The drib-drab early exodus of America’s federal prison population continued Thursday with a Justice Department announcement that President Obama is handing out get-out-of-jail-early cards to another 102 inmates, putting him well ahead of recent predecessors.
And the Justice Department indicated in a brief statement that he is not finished.
“There’s a reason they got the significant sentences. The federal prisons are full of the worst of the worst.”
“The department has made great progress reviewing applications under the president’s clemency initiative to correct unduly harsh and outdated drug sentences,” Deputy Attorney General Sally Yates said in the statement. “President Obama has commuted 774 sentences, which is more than were commuted in the prior 66 years preceding his administration combined and we expect to continue to make history with additional commutations in the months ahead.”
The move, coming on the heels of two separate rounds of commutations in August, drew immediate condemnation from the head of the association representing the nation’s career prosecutors.
“Good grief,” said Steve Cook, president of the National Association of Assistant U.S. Attorneys.
Cook said Americans should worry not only about the 774 prisoners who will return to the streets sooner than they would have but about the broader move toward leniency in the criminal justice system.
“The bigger picture here is the significant messaging there to law enforcement with these commutations, because these commutations reverse a lot of work done by hardworking state and federal law enforcement officers.”
As with past commutations under Obama, the prisoners who will be getting breaks mostly are serving sentences for drug-related crimes, though the lists includes 14 people convicted on firearms charges.
Thirty-five of the inmates were serving life prison sentences. One of them, Lavelle Henderson, was convicted in 2002 of engaging in a continuing criminal enterprise — legal shorthand that prosecutors say describes drug kingpins. According to court records, the Topeka, Kansas, man derived “substantial income or resources” — drug sales totaling more than $486,000 from 1998 to March 2001.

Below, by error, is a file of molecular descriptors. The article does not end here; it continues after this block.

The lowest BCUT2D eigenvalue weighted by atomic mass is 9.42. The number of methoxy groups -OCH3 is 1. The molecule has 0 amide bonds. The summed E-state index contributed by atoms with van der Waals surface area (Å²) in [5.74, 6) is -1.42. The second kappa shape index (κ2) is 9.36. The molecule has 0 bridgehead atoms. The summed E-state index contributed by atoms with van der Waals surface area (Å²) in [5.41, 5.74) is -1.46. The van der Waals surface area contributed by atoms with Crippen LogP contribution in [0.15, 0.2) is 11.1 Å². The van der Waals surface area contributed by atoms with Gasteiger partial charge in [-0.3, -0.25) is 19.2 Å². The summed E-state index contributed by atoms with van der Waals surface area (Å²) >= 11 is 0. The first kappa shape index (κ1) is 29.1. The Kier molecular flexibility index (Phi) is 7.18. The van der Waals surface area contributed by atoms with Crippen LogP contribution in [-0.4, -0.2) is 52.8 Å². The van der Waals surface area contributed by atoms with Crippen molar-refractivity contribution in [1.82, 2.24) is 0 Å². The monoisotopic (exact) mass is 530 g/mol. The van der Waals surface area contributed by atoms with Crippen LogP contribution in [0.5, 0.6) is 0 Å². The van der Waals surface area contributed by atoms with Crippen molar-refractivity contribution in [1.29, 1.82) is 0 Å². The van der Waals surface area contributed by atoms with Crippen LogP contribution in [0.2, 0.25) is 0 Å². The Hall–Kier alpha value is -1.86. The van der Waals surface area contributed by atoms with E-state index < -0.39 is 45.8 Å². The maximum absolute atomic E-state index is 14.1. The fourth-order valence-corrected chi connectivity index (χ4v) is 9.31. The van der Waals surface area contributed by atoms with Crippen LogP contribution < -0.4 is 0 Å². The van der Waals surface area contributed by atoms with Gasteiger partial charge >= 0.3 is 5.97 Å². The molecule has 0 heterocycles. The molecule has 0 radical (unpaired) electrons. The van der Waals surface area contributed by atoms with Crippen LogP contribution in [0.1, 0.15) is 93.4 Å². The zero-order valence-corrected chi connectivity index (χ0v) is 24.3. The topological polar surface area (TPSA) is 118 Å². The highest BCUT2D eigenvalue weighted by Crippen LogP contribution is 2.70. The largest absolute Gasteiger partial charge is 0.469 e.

On appeal, Henderson challenged his conviction and sentence on grounds that the drug proceeds were not “substantial” — since $468,000 works out to only $162,000 per year. The 10th U.S. Circuit Court of Appeals rejected the argument.
“We conclude that it was well within the jury’s province to conclude the amounts proven in this case were indeed substantial,” the judges wrote.
On paper, Henderson would not appear to be the ideal candidate for making the most of another chance; he’s blown a bunch of them already. According to the Topeka Capital-Journal, Henderson first entered the prison system when he was just 16 years old, following his conviction as an adult on burglary charges. He got parole on five separate occasions, each time violating the conditions of his early release.
Henderson finished that sentence in 1994 and remained free for two years before state, federal, and local law enforcement officers raised his home and seized crack cocaine. Henderson dodged a bullet in March 1997 when a federal jury found him not guilty of drug charges, prompting him to tell the local newspaper that he felt like he had “got a second chance at life.”
But four months later, California authorities seized six pounds of methamphetamine and cocaine from a van in which Henderson and two others were riding. Prosecutors in Kansas said Henderson oversaw the largest cocaine ring in the Topeka area from 1994 through 2001.
Cook, of the prosecutors’ association, said federal prisoners commonly have long records, histories of violence, or gang ties.
“There’s a reason they got the significant sentences,” he said. “The federal prisons are full of the worst of the worst … And that’s who we’re letting out now.”
The clemency process offers U.S. attorneys and the sentencing judges an opportunity to weigh in. But Cook said the public does not learn of those recommendations or the applicants’ full criminal records and the total amount of drugs they were involved with — and not just the amounts listed in indictments, which often understate the true quantity.
“We have asked the president to be more transparent about the process,” he said. “All of that information should be available to the public.”